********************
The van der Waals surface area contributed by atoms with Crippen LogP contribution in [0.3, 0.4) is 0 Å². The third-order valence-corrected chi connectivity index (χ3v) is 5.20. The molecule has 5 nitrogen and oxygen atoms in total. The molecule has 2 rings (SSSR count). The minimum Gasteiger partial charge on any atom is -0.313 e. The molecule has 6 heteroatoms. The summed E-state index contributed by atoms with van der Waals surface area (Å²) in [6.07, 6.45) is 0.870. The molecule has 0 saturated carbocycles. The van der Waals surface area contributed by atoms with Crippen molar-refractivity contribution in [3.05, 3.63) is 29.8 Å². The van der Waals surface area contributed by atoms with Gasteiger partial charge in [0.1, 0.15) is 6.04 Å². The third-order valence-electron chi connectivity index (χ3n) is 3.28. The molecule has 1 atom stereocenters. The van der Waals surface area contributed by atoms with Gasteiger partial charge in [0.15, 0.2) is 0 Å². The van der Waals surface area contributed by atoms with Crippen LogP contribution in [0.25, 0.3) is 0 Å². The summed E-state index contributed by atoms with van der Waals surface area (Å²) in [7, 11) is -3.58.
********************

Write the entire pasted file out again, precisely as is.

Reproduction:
The van der Waals surface area contributed by atoms with Crippen LogP contribution in [0.3, 0.4) is 0 Å². The third-order valence-corrected chi connectivity index (χ3v) is 5.20. The molecule has 5 nitrogen and oxygen atoms in total. The molecule has 2 rings (SSSR count). The minimum Gasteiger partial charge on any atom is -0.313 e. The molecule has 6 heteroatoms. The summed E-state index contributed by atoms with van der Waals surface area (Å²) in [6.07, 6.45) is 0.870. The molecule has 0 saturated carbocycles. The van der Waals surface area contributed by atoms with Crippen molar-refractivity contribution in [3.05, 3.63) is 29.8 Å². The van der Waals surface area contributed by atoms with Gasteiger partial charge in [0.1, 0.15) is 6.04 Å². The third-order valence-electron chi connectivity index (χ3n) is 3.28. The molecule has 1 atom stereocenters. The van der Waals surface area contributed by atoms with Gasteiger partial charge in [0.15, 0.2) is 0 Å². The van der Waals surface area contributed by atoms with Crippen LogP contribution in [0.25, 0.3) is 0 Å². The summed E-state index contributed by atoms with van der Waals surface area (Å²) in [7, 11) is -3.58.